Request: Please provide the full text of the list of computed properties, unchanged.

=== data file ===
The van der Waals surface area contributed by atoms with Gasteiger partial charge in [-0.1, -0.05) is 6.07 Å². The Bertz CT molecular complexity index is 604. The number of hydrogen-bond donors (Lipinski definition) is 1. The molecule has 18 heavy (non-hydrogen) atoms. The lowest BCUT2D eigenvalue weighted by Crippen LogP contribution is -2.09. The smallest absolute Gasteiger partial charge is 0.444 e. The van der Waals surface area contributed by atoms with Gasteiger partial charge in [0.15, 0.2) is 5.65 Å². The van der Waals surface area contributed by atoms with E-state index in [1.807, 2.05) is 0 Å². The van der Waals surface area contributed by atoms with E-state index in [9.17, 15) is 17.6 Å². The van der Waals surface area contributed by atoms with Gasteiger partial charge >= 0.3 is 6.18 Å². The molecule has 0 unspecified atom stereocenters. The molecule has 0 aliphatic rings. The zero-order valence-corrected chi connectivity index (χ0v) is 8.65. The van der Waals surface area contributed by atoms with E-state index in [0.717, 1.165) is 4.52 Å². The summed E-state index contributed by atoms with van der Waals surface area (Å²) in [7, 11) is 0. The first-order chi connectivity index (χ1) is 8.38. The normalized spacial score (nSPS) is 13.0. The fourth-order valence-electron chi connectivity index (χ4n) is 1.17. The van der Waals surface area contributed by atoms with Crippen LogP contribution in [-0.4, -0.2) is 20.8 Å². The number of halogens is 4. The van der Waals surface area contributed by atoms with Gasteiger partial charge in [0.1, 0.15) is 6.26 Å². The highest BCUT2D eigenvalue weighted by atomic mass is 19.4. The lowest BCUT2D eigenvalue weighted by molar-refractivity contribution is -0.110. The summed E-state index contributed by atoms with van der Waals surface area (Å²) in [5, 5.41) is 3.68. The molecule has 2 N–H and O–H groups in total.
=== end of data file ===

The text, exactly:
The van der Waals surface area contributed by atoms with Gasteiger partial charge in [-0.1, -0.05) is 6.07 Å². The Bertz CT molecular complexity index is 604. The number of hydrogen-bond donors (Lipinski definition) is 1. The molecule has 18 heavy (non-hydrogen) atoms. The lowest BCUT2D eigenvalue weighted by Crippen LogP contribution is -2.09. The smallest absolute Gasteiger partial charge is 0.444 e. The van der Waals surface area contributed by atoms with Gasteiger partial charge in [0.15, 0.2) is 5.65 Å². The van der Waals surface area contributed by atoms with E-state index in [1.807, 2.05) is 0 Å². The van der Waals surface area contributed by atoms with E-state index in [9.17, 15) is 17.6 Å². The van der Waals surface area contributed by atoms with Gasteiger partial charge >= 0.3 is 6.18 Å². The molecule has 0 unspecified atom stereocenters. The molecule has 0 aliphatic rings. The zero-order valence-corrected chi connectivity index (χ0v) is 8.65. The van der Waals surface area contributed by atoms with E-state index in [0.717, 1.165) is 4.52 Å². The summed E-state index contributed by atoms with van der Waals surface area (Å²) in [7, 11) is 0. The first-order chi connectivity index (χ1) is 8.38. The normalized spacial score (nSPS) is 13.0. The fourth-order valence-electron chi connectivity index (χ4n) is 1.17. The van der Waals surface area contributed by atoms with Crippen LogP contribution in [-0.4, -0.2) is 20.8 Å². The number of halogens is 4. The van der Waals surface area contributed by atoms with Gasteiger partial charge in [0.1, 0.15) is 6.26 Å². The highest BCUT2D eigenvalue weighted by atomic mass is 19.4. The lowest BCUT2D eigenvalue weighted by molar-refractivity contribution is -0.110. The summed E-state index contributed by atoms with van der Waals surface area (Å²) in [5, 5.41) is 3.68. The molecule has 2 N–H and O–H groups in total.